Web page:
Mayo researchers compared high-intensity interval training, resistance training and combined training. All training types improved lean body mass and insulin sensitivity, but only high-intensity and combined training improved aerobic capacity and mitochondrial function for skeletal muscle. Decline in mitochondrial content and function are common in older adults.

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NASA Sees Wind Shear Affecting Tropical Cyclone 11S

Tropical Cyclone 11S appeared elongated in NASA satellite imagery as a result of the storm being battered by wind shear.

When NASA's Terra satellite flew over Tropical Cyclone 11S on March 10 at 0515 UTC (12:15 a.m. EST) the Moderate Resolution Imaging Spectroradiometer or MODIS instrument took a visible light picture of the storm. The image revealed that the storm has been stretched out by moderate vertical wind shear.

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Volcano Breath: Measuring Sulfur Dioxide from Space

There is no mint that can take the edge off sulfurous emissions from volcanoes, but researchers can use remote sensing to better understand volcanic breathing.

Volcanoes erupt, they spew ash, their scarred flanks sometimes run with both lava and landslides. But only occasionally. A less dramatic but important process is continuous gas emissions from volcanoes; in other words, as they exhale. A number of volcanoes around the world continuously exhale water vapor laced with heavy metals, carbon dioxide, hydrogen sulfide and sulfur dioxide, among many other gases. Of these, sulfur dioxide is the easiest to detect from space.

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Fukushima catastrophe unfolds ... key facts and figures for an unhappy sixth anniversary

The 2011 Fukushima catastrophe is an ongoing disaster whose end only gets more remote as time passes. The government is desperate to get evacuees back into their homes for the 2020 Tokyo Olympics, but the problems on the ground, and in the breached reactor vessels, are only getting more serious and costly, as unbelievable volumes of radiation contaminate land, air and ocean.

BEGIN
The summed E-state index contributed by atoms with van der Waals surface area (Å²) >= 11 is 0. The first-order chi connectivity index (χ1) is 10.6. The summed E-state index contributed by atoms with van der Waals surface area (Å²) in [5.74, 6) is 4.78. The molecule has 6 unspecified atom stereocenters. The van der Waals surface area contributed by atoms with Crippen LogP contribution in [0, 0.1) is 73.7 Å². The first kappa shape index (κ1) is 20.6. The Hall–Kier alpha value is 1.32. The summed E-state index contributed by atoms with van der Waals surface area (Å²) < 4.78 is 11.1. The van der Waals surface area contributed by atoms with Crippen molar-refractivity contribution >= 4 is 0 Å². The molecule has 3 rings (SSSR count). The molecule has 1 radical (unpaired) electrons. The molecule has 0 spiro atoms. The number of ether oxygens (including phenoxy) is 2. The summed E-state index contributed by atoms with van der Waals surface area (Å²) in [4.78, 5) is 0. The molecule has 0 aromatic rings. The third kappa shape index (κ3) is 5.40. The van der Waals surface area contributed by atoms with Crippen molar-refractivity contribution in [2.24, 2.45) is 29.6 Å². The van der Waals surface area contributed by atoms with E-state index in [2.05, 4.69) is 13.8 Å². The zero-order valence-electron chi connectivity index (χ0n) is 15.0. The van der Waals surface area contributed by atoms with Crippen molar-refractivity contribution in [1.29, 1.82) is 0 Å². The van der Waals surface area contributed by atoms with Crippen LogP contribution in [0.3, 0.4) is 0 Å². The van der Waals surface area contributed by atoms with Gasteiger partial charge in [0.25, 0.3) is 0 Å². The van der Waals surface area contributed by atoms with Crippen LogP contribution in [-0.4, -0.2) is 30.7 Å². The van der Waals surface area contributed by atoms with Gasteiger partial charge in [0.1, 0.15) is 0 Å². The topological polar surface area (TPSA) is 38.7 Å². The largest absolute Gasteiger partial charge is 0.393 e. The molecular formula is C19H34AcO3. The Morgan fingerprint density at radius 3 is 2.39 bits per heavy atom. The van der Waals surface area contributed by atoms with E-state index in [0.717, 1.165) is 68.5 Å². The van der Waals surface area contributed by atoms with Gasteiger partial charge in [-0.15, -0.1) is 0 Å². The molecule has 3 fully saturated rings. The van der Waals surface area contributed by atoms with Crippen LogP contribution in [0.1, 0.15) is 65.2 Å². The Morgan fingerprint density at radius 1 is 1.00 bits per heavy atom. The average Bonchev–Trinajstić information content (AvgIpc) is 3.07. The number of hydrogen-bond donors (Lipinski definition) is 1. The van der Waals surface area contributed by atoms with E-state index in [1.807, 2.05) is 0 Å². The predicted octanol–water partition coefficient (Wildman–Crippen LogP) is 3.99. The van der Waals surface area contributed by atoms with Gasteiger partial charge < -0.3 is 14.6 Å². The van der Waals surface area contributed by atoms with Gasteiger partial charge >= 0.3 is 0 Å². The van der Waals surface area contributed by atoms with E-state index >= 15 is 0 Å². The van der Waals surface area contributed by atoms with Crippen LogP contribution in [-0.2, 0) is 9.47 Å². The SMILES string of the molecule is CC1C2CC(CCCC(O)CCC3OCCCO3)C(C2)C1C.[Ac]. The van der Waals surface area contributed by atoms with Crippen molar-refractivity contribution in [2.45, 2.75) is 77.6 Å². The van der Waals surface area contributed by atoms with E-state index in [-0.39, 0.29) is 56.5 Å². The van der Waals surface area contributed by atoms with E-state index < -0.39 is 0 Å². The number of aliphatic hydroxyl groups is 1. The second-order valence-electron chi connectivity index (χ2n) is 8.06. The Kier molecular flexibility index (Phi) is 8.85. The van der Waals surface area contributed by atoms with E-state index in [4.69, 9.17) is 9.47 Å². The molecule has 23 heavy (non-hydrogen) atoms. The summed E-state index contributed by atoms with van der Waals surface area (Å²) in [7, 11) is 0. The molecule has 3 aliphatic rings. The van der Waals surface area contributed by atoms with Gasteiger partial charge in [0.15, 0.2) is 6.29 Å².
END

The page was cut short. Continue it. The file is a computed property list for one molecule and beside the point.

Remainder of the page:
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Measurements by school pupils paved way for key research findings

With their measurements and samples, nearly 3,500 schoolchildren have assisted a research study on lakes and global warming, now published in an academic journal. The results show that water temperatures generally remain low despite the air becoming warmer. This helps to curb the outflow of greenhouse gases.

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Carbon-based Approaches for Saving Rainforests Should Include Biodiversity Studies

Conservationists working to safeguard tropical forests often assume that old growth forests containing great stores of carbon also hold high biodiversity, but a new study finds that the relationship may not be as strong as once thought, according to a group of researchers with contributions from WCS (Wildlife Conservation Society) and other organizations.

 Tropical forests are exceptionally rich in both carbon and biodiversity, but the study recently published in the journal Scientific Reports indicates that, within the tropics, tree diversity and forest carbon do not necessarily correlate, and that there is no detectable relationship between the two factors across a region, a scale relevant for conservation planning and the establishment of protected areas. For instance, in Central Africa, some areas that are dominated by one or a few tree species are high in carbon density, whereas some forests with many more tree species have a lower carbon density.